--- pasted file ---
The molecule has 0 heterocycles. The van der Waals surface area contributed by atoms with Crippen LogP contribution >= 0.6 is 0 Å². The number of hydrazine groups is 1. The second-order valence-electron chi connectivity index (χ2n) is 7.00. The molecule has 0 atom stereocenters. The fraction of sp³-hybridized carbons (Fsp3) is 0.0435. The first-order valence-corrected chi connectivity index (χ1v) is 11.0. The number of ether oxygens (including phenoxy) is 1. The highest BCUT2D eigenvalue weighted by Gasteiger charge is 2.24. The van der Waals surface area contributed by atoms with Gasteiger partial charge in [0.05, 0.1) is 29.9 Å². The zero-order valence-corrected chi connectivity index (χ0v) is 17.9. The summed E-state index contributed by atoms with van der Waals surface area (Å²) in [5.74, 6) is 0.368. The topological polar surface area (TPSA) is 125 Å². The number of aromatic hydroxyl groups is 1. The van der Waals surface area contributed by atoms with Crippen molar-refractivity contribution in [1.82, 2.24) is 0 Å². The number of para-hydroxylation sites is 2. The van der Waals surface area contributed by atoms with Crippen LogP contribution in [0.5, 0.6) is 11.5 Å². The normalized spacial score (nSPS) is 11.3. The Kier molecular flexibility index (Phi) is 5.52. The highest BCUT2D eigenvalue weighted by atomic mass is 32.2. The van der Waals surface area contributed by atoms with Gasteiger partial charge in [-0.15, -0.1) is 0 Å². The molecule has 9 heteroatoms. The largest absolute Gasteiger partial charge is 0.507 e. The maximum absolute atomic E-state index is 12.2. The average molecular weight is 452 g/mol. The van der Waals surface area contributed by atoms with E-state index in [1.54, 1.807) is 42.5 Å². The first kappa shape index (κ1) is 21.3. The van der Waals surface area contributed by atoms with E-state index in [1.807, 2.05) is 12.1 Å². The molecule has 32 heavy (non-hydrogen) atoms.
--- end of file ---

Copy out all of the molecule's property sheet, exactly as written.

The molecule has 0 heterocycles. The van der Waals surface area contributed by atoms with Crippen LogP contribution >= 0.6 is 0 Å². The number of hydrazine groups is 1. The second-order valence-electron chi connectivity index (χ2n) is 7.00. The molecule has 0 atom stereocenters. The fraction of sp³-hybridized carbons (Fsp3) is 0.0435. The first-order valence-corrected chi connectivity index (χ1v) is 11.0. The number of ether oxygens (including phenoxy) is 1. The highest BCUT2D eigenvalue weighted by Gasteiger charge is 2.24. The van der Waals surface area contributed by atoms with Gasteiger partial charge in [0.05, 0.1) is 29.9 Å². The zero-order valence-corrected chi connectivity index (χ0v) is 17.9. The summed E-state index contributed by atoms with van der Waals surface area (Å²) in [5.74, 6) is 0.368. The topological polar surface area (TPSA) is 125 Å². The number of aromatic hydroxyl groups is 1. The van der Waals surface area contributed by atoms with Crippen molar-refractivity contribution in [1.82, 2.24) is 0 Å². The number of para-hydroxylation sites is 2. The van der Waals surface area contributed by atoms with Crippen LogP contribution in [0.5, 0.6) is 11.5 Å². The normalized spacial score (nSPS) is 11.3. The Kier molecular flexibility index (Phi) is 5.52. The highest BCUT2D eigenvalue weighted by atomic mass is 32.2. The van der Waals surface area contributed by atoms with Gasteiger partial charge in [-0.15, -0.1) is 0 Å². The molecule has 9 heteroatoms. The largest absolute Gasteiger partial charge is 0.507 e. The maximum absolute atomic E-state index is 12.2. The average molecular weight is 452 g/mol. The van der Waals surface area contributed by atoms with E-state index in [1.54, 1.807) is 42.5 Å². The first kappa shape index (κ1) is 21.3. The van der Waals surface area contributed by atoms with E-state index in [1.807, 2.05) is 12.1 Å². The molecule has 32 heavy (non-hydrogen) atoms.